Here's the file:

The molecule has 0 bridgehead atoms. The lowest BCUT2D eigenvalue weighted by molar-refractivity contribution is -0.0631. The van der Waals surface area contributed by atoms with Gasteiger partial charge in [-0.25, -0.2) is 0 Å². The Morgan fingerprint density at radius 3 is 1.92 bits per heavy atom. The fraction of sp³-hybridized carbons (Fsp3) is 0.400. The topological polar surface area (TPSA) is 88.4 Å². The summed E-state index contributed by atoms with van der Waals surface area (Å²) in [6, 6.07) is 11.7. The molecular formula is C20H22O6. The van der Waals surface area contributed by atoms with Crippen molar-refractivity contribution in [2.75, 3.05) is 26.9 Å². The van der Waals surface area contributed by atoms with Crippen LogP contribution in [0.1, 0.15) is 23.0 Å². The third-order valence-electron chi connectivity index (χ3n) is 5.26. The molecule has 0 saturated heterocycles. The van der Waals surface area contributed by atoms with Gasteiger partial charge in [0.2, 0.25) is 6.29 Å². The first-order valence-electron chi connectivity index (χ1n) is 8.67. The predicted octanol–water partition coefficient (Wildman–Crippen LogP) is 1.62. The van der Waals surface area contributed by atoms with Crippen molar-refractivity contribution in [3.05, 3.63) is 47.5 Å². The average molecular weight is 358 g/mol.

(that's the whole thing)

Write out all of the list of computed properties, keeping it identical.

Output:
The molecule has 0 bridgehead atoms. The lowest BCUT2D eigenvalue weighted by molar-refractivity contribution is -0.0631. The van der Waals surface area contributed by atoms with Gasteiger partial charge in [-0.25, -0.2) is 0 Å². The Morgan fingerprint density at radius 3 is 1.92 bits per heavy atom. The fraction of sp³-hybridized carbons (Fsp3) is 0.400. The topological polar surface area (TPSA) is 88.4 Å². The summed E-state index contributed by atoms with van der Waals surface area (Å²) in [6, 6.07) is 11.7. The molecular formula is C20H22O6. The van der Waals surface area contributed by atoms with Crippen molar-refractivity contribution in [2.75, 3.05) is 26.9 Å². The van der Waals surface area contributed by atoms with Crippen LogP contribution in [0.1, 0.15) is 23.0 Å². The third-order valence-electron chi connectivity index (χ3n) is 5.26. The molecule has 0 saturated heterocycles. The van der Waals surface area contributed by atoms with Gasteiger partial charge in [0.2, 0.25) is 6.29 Å². The first-order valence-electron chi connectivity index (χ1n) is 8.67. The predicted octanol–water partition coefficient (Wildman–Crippen LogP) is 1.62. The van der Waals surface area contributed by atoms with Crippen molar-refractivity contribution in [3.05, 3.63) is 47.5 Å². The average molecular weight is 358 g/mol.